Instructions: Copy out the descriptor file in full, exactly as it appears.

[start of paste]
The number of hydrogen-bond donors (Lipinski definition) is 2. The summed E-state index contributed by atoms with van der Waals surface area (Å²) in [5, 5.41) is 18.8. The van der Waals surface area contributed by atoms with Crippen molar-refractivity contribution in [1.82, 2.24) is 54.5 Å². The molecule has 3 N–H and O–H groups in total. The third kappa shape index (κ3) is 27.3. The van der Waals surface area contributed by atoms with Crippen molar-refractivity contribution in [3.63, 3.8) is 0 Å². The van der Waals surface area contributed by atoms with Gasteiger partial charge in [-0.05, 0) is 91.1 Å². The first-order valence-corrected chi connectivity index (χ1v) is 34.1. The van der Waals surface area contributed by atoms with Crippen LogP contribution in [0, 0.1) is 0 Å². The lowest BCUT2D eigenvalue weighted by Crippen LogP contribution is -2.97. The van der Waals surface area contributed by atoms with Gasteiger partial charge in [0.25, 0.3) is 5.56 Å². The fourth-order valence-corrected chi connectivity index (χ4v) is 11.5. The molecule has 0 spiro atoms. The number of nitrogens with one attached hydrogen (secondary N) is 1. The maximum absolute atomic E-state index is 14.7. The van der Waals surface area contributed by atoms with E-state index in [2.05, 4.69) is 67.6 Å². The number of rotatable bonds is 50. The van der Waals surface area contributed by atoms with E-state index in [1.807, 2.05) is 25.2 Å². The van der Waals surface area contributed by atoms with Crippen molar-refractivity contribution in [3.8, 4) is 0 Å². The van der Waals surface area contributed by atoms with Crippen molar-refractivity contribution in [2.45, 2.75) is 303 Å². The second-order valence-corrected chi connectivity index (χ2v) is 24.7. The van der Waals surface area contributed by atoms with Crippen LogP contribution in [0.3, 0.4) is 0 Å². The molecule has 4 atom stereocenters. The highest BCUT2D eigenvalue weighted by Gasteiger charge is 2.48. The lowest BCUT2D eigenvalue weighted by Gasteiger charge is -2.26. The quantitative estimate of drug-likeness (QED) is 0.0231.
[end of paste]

The number of hydrogen-bond donors (Lipinski definition) is 2. The summed E-state index contributed by atoms with van der Waals surface area (Å²) in [5, 5.41) is 18.8. The van der Waals surface area contributed by atoms with Crippen molar-refractivity contribution in [1.82, 2.24) is 54.5 Å². The molecule has 3 N–H and O–H groups in total. The third kappa shape index (κ3) is 27.3. The van der Waals surface area contributed by atoms with Crippen molar-refractivity contribution in [3.63, 3.8) is 0 Å². The van der Waals surface area contributed by atoms with Gasteiger partial charge in [-0.05, 0) is 91.1 Å². The first-order valence-corrected chi connectivity index (χ1v) is 34.1. The van der Waals surface area contributed by atoms with Crippen LogP contribution in [0, 0.1) is 0 Å². The lowest BCUT2D eigenvalue weighted by Crippen LogP contribution is -2.97. The van der Waals surface area contributed by atoms with Gasteiger partial charge in [0.25, 0.3) is 5.56 Å². The fourth-order valence-corrected chi connectivity index (χ4v) is 11.5. The molecule has 0 spiro atoms. The number of nitrogens with one attached hydrogen (secondary N) is 1. The maximum absolute atomic E-state index is 14.7. The van der Waals surface area contributed by atoms with E-state index in [2.05, 4.69) is 67.6 Å². The number of rotatable bonds is 50. The van der Waals surface area contributed by atoms with E-state index in [1.807, 2.05) is 25.2 Å². The van der Waals surface area contributed by atoms with Crippen molar-refractivity contribution in [3.8, 4) is 0 Å². The van der Waals surface area contributed by atoms with Crippen molar-refractivity contribution in [2.45, 2.75) is 303 Å². The second-order valence-corrected chi connectivity index (χ2v) is 24.7. The van der Waals surface area contributed by atoms with Crippen LogP contribution in [0.3, 0.4) is 0 Å². The molecule has 4 atom stereocenters. The highest BCUT2D eigenvalue weighted by Gasteiger charge is 2.48. The lowest BCUT2D eigenvalue weighted by Gasteiger charge is -2.26. The quantitative estimate of drug-likeness (QED) is 0.0231.